“I can’t really do it on the road because it’s just so hectic. I can take a minute or maybe even an hour but there is always some ... commitment ... I have to follow. You don’t have a real understanding of things because you’ve only seen me in San Diego and Los Angeles. I pulled way back on those dates. It was something I’ve needed to do for a while but I could never let myself. The past couple of weeks, since I met you, I just walked away and let my people do their jobs. I think the fact that I didn’t oversee every facet of every event is just as responsible for the success of those shows as ... well, you.

“Everybody says things went well because I’m happy. I am happy. But I also have found something that I’d rather do than look over Stephanie’s shoulder or hassle Larry as he sets up the soundboards. The setup and tear-down in both places took half the time it normally would because I didn’t have my fingers in things I don’t really understand. You not only make my life better; you make the lives of the people around me better.”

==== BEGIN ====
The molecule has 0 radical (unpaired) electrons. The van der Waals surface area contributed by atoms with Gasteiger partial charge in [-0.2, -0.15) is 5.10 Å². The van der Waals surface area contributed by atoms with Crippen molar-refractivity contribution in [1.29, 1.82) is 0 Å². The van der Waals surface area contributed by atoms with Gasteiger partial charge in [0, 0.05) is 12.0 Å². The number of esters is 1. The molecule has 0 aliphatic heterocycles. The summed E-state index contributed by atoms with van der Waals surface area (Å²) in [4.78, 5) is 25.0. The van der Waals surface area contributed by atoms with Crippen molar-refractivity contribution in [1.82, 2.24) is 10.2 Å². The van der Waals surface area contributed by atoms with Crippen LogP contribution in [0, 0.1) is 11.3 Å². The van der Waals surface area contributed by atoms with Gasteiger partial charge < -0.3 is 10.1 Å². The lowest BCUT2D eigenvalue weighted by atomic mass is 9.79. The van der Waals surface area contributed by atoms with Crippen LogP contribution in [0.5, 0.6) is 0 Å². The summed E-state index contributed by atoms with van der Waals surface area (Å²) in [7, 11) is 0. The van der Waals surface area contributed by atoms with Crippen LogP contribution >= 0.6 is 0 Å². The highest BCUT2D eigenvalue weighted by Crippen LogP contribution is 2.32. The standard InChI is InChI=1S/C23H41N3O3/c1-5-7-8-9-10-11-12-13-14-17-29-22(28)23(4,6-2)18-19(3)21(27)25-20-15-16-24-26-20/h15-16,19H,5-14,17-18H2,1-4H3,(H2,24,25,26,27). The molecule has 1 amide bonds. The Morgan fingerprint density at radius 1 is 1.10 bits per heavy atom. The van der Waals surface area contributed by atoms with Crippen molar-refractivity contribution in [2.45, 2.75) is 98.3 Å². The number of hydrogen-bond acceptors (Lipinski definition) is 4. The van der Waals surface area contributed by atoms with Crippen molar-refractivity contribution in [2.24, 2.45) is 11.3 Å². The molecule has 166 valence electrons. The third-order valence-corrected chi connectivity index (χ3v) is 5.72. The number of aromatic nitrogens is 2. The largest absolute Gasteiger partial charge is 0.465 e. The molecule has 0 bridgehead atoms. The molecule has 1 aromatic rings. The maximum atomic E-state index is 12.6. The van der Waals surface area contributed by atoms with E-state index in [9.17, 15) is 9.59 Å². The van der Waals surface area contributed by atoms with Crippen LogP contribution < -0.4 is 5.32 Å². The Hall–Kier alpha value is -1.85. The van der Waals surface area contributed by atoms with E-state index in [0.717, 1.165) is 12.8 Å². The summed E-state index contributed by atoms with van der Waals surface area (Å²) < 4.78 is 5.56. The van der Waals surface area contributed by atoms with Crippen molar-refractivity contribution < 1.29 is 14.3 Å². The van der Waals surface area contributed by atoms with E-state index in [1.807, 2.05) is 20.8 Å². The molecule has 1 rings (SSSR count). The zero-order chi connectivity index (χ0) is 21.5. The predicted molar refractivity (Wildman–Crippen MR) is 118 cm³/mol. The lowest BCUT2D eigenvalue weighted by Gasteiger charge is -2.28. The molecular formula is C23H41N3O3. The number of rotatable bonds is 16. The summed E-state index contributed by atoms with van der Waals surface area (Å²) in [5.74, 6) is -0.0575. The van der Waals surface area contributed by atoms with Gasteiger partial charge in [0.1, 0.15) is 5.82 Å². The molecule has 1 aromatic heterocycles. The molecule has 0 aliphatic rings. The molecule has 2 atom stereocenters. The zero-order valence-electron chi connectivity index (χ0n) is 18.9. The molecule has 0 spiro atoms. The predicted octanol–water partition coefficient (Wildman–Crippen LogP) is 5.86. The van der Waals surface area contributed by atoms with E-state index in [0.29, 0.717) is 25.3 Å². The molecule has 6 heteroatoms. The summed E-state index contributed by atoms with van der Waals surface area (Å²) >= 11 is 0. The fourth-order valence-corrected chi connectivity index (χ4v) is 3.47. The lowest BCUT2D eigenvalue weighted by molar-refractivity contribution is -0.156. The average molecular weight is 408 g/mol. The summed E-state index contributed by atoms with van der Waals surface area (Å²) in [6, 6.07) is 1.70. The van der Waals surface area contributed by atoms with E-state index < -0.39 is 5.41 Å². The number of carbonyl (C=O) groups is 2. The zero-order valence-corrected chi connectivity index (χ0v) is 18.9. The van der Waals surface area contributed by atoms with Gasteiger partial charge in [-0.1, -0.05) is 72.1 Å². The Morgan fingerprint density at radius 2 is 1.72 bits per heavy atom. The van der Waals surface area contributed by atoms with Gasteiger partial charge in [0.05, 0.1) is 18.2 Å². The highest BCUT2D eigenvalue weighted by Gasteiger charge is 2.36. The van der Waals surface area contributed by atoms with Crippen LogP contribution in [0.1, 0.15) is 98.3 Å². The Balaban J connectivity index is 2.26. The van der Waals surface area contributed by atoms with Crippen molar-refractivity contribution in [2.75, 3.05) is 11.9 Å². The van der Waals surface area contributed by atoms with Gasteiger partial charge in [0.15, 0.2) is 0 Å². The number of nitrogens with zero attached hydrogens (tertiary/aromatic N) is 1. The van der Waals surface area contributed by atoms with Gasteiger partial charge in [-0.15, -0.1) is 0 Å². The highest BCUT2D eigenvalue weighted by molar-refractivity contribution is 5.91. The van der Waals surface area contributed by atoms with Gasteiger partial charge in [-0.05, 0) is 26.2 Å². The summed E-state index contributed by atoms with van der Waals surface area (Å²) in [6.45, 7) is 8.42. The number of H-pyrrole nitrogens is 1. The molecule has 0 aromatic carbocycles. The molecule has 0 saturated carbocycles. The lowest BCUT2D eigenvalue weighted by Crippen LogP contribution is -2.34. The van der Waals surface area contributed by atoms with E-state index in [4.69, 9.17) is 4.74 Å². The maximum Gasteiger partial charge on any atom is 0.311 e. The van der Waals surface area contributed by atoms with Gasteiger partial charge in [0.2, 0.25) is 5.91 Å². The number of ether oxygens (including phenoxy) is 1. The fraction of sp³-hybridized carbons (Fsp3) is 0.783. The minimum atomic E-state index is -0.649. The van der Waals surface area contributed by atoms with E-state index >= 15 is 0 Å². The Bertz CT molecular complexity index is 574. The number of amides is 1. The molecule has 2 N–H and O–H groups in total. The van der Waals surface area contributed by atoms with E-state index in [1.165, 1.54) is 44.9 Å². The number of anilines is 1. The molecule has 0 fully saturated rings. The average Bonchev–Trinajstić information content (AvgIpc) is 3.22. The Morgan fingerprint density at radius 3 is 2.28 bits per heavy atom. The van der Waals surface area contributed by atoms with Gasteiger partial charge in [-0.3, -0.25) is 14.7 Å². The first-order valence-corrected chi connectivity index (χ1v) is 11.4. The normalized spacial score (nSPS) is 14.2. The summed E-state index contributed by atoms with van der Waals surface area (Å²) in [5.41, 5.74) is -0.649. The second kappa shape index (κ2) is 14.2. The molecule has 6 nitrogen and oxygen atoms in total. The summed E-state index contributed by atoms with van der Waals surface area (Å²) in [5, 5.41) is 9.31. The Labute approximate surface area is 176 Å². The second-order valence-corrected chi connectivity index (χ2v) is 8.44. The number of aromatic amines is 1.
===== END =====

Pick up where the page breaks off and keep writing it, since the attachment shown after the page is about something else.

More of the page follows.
I offered a grateful smile but it didn’t quell my unease at the stark reminder of the vast gulf in our financial circumstances.

“This?” Liz said, sweeping her arm to indicate the horses and the stables. “This is an investment. Yes, I like to ride horses. It’s a lot of fun. But I also have two prizes that I breed. The male makes a million a year in stud fees; the last foal we sold from the female got us a little less than $600,000.”

She pointed to a separate section where two white horses stood placidly.

“That’s Belle and Stardust,” she said, smiling. “Belle is my horse. I’ve had her for almost six years. Stardust is ... well, I guess he’s her husband. He’s gelded but they go places together. I guess he’s more of her gay best friend.”

“That’s Paolo,” she said, pointing to a large black horse. “He’s a nine-year-old Thoroughbred. He’s had a son win the Kentucky Derby two years ago. Sicilia is the last one over there. She’s fifteen and she’s done breeding. The horse beside her is her daughter, Sandusky. She’s going to be my new breeder once she’s old enough. These are no different than any other part of my business sector. My handbag line sells really well and the line of malt shops we opened have been a success so far. Those are the three largest income streams outside of my music.”